Schmidt, A Show of Respect and Hope for Change in N. Korea

By going to N. Korea Monday against the express wishes of the State Department Google vice chairman Eric Schmidt is playing into Pyongyang’s hands. At least in this instance, that’s probably a good thing not only for N. Korea but for the US, East Asia and the world’s general sense of well being as well.

At the moment the only prospect for improving the lives of N. Korea’s 24 million long-suffering people — and paving the way for ultimate reunification with the South — is to feed the status of its new leader Kim Jong-un, the closest thing to a powerful reformer to emerge in the reclusive nation in two-thirds of a century.

Schmidt’s trip does precisely that by creating the impression — which the State Department wants to avoid — that Pyongyang’s successful rocket launch has prompted a respectful homage from the west.

Of course whatever incremental boost the launch may have given N. Korea’s military and technological capability is too small to transform the west’s prevailing attitude of scorn and annoyance into anything likely to elicit a show of respect.

And that’s the problem. A show of respect by the west is what the young Kim regime needs to secure the stature and respect to move away from a regime supported by military bluff and bluster to one supported by its ability to improve the welfare of its people.

So far evidence of Kim’s desire to improve his people’s living standards has been scant albeit encouraging to close observers. In speeches he has repeatedly emphasized the need to raise living standards. He has embraced a populist leadership style involving frequent contact with the people. He has shown a willingness at least to tolerate American cultural icons like Mickey Mouse and Rocky in a highly publicized musical performance last year. He has shown a more modern mindset in being accompanied by his wife to public functions. He has implemented limited reforms allowing farmers to keep a substantial share of their crops. And unlike his unsavory dad, the youngest Kim hasn’t been linked to the kinds of grotesque excesses that make even the most debauched rock stars of the last century look like boy scouts.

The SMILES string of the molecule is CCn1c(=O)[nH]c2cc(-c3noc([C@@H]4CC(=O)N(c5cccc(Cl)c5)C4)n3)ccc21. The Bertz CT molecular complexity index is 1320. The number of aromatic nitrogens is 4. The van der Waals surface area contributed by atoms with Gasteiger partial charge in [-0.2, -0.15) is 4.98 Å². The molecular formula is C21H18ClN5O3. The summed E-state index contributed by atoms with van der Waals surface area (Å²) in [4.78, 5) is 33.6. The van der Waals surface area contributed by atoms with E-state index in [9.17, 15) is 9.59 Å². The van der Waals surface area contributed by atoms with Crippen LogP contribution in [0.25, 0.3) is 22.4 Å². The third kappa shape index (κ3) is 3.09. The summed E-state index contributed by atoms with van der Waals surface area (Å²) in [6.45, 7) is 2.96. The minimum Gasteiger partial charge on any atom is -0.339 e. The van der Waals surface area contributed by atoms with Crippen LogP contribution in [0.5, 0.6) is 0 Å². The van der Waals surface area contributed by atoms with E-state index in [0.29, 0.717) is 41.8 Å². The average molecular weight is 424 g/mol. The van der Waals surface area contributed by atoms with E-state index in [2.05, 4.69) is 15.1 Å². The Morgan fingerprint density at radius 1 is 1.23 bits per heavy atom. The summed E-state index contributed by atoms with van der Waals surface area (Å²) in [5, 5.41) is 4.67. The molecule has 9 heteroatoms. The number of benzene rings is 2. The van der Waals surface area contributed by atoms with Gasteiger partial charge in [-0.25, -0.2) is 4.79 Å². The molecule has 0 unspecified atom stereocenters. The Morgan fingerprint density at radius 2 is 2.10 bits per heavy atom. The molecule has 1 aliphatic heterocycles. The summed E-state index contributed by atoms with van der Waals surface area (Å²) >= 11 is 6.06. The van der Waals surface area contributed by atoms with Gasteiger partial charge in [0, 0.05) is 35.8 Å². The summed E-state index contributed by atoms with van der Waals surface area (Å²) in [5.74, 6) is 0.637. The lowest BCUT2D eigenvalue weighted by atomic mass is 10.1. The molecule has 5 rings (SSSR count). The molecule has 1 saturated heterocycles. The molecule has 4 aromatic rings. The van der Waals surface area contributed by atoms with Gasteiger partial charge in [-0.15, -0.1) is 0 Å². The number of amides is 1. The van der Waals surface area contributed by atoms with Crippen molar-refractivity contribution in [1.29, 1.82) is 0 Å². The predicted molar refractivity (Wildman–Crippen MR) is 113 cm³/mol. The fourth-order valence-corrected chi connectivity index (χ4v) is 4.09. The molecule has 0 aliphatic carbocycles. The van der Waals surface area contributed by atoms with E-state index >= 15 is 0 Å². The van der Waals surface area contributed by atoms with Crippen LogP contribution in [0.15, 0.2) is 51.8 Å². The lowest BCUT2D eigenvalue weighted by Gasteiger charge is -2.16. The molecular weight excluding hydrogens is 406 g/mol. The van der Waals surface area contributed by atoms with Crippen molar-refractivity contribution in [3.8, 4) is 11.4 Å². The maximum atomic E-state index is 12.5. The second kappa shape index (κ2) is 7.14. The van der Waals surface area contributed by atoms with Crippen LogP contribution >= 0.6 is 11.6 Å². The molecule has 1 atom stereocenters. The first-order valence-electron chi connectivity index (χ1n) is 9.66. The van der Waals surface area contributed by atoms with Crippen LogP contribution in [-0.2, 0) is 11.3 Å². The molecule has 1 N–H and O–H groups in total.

For a product of the family into which he was born, Kim Jong-un has shown himself to be remarkably attuned to the priorities of a reasonably conscientious person in his position.

He has also gone a step farther and shown steel in his backbone by bringing to heel what has been perceived as the biggest obstacle to true liberalization of N. Korea — the nation’s huge military headed by ultra-conservative Stalinists bent on clinging at all cost to their ruinous prerogatives. Among them were control of the nation’s vast mineral resources and first dibs on its food and energy supplies.

Recently obtained accounts of persistent food shortages among even relatively elite soldiers suggest a high degree of corruption at every level of the military leadership. Only by making the military subordinate to the government would the Kim regime be able to exercise the control needed to attract the scale of foreign investments needed to modernize the nation’s economy.

A visit to N. Korea by someone of Schmidt’s stature does more than afford Kim a facsimile of a tributary visit from the west; it affords him the opportunity to show western executives that they will be given free access to the nation. Kim is also likely to reward Schmidt’s visit by releasing Kenneth Bae, the Korean American travel agent detained since November — a PR coup for Schmidt and Google — creating the impression that visits to the North will be rewarded.

As things stand nothing is likely to defuse Pyongyang’s monomaniacal and impoverishing quest for nuclear armaments better than an economy and a society dynamically engaged with the outside world. That would advance the ultimate goal of the US and its allies of ending tensions on the Korean peninsula.

If Schmidt’s visit does anything to enhance Kim’s stature at a critical juncture in his new regime, it will be a small but significant step toward a more open — and consequently, more engaged and prosperous — N. Korea. In turn that will be a boon for East Asia and, ultimately, the whole free world.